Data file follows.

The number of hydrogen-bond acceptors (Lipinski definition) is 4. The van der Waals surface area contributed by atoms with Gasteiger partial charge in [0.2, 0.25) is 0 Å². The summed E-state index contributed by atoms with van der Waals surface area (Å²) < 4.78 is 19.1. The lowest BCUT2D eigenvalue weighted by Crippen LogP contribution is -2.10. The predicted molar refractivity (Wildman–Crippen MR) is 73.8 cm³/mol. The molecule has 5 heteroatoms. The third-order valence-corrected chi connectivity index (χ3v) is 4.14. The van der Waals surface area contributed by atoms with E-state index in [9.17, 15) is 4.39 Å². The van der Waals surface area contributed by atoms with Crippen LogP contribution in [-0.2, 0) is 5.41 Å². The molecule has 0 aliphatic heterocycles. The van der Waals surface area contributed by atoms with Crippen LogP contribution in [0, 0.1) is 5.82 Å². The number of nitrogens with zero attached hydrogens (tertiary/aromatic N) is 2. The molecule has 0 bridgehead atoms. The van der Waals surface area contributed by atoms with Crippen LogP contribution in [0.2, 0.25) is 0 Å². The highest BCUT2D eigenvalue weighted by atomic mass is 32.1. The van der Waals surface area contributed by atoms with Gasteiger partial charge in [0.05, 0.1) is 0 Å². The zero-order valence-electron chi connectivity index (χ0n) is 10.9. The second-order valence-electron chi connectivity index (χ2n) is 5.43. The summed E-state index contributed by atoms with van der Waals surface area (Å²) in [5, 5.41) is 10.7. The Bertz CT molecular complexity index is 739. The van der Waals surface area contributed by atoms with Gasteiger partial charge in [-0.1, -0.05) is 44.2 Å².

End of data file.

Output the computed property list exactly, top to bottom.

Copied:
The number of hydrogen-bond acceptors (Lipinski definition) is 4. The van der Waals surface area contributed by atoms with Gasteiger partial charge in [0.2, 0.25) is 0 Å². The summed E-state index contributed by atoms with van der Waals surface area (Å²) < 4.78 is 19.1. The lowest BCUT2D eigenvalue weighted by Crippen LogP contribution is -2.10. The predicted molar refractivity (Wildman–Crippen MR) is 73.8 cm³/mol. The molecule has 5 heteroatoms. The third-order valence-corrected chi connectivity index (χ3v) is 4.14. The van der Waals surface area contributed by atoms with E-state index in [9.17, 15) is 4.39 Å². The van der Waals surface area contributed by atoms with Crippen LogP contribution in [-0.2, 0) is 5.41 Å². The molecule has 0 aliphatic heterocycles. The van der Waals surface area contributed by atoms with Crippen LogP contribution in [0, 0.1) is 5.82 Å². The number of nitrogens with zero attached hydrogens (tertiary/aromatic N) is 2. The molecule has 0 bridgehead atoms. The van der Waals surface area contributed by atoms with Crippen LogP contribution in [0.2, 0.25) is 0 Å². The highest BCUT2D eigenvalue weighted by atomic mass is 32.1. The van der Waals surface area contributed by atoms with Gasteiger partial charge in [0.05, 0.1) is 0 Å². The zero-order valence-electron chi connectivity index (χ0n) is 10.9. The second-order valence-electron chi connectivity index (χ2n) is 5.43. The summed E-state index contributed by atoms with van der Waals surface area (Å²) in [5, 5.41) is 10.7. The Bertz CT molecular complexity index is 739. The van der Waals surface area contributed by atoms with Gasteiger partial charge in [-0.1, -0.05) is 44.2 Å².